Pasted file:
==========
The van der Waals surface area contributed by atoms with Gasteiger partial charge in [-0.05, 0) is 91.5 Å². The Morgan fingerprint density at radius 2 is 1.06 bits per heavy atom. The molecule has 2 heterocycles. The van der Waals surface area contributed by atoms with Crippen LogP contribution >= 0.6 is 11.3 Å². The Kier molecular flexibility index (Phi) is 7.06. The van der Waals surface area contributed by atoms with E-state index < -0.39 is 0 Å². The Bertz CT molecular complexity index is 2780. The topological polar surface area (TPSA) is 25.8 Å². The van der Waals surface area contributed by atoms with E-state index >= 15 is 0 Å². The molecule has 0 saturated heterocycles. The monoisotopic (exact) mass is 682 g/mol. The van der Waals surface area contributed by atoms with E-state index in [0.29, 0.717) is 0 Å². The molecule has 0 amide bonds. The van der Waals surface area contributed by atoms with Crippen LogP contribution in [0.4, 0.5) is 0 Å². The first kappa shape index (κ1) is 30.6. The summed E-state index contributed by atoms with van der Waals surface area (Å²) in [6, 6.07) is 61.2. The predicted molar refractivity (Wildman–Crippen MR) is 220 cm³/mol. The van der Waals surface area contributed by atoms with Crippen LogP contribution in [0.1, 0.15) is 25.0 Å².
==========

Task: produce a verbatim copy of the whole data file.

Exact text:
The van der Waals surface area contributed by atoms with Gasteiger partial charge in [-0.05, 0) is 91.5 Å². The Morgan fingerprint density at radius 2 is 1.06 bits per heavy atom. The molecule has 2 heterocycles. The van der Waals surface area contributed by atoms with Crippen LogP contribution >= 0.6 is 11.3 Å². The Kier molecular flexibility index (Phi) is 7.06. The van der Waals surface area contributed by atoms with E-state index < -0.39 is 0 Å². The Bertz CT molecular complexity index is 2780. The topological polar surface area (TPSA) is 25.8 Å². The van der Waals surface area contributed by atoms with E-state index >= 15 is 0 Å². The molecule has 0 saturated heterocycles. The monoisotopic (exact) mass is 682 g/mol. The van der Waals surface area contributed by atoms with E-state index in [0.29, 0.717) is 0 Å². The molecule has 0 amide bonds. The van der Waals surface area contributed by atoms with Crippen LogP contribution in [0.4, 0.5) is 0 Å². The first kappa shape index (κ1) is 30.6. The summed E-state index contributed by atoms with van der Waals surface area (Å²) in [6, 6.07) is 61.2. The predicted molar refractivity (Wildman–Crippen MR) is 220 cm³/mol. The van der Waals surface area contributed by atoms with Crippen LogP contribution in [0.1, 0.15) is 25.0 Å².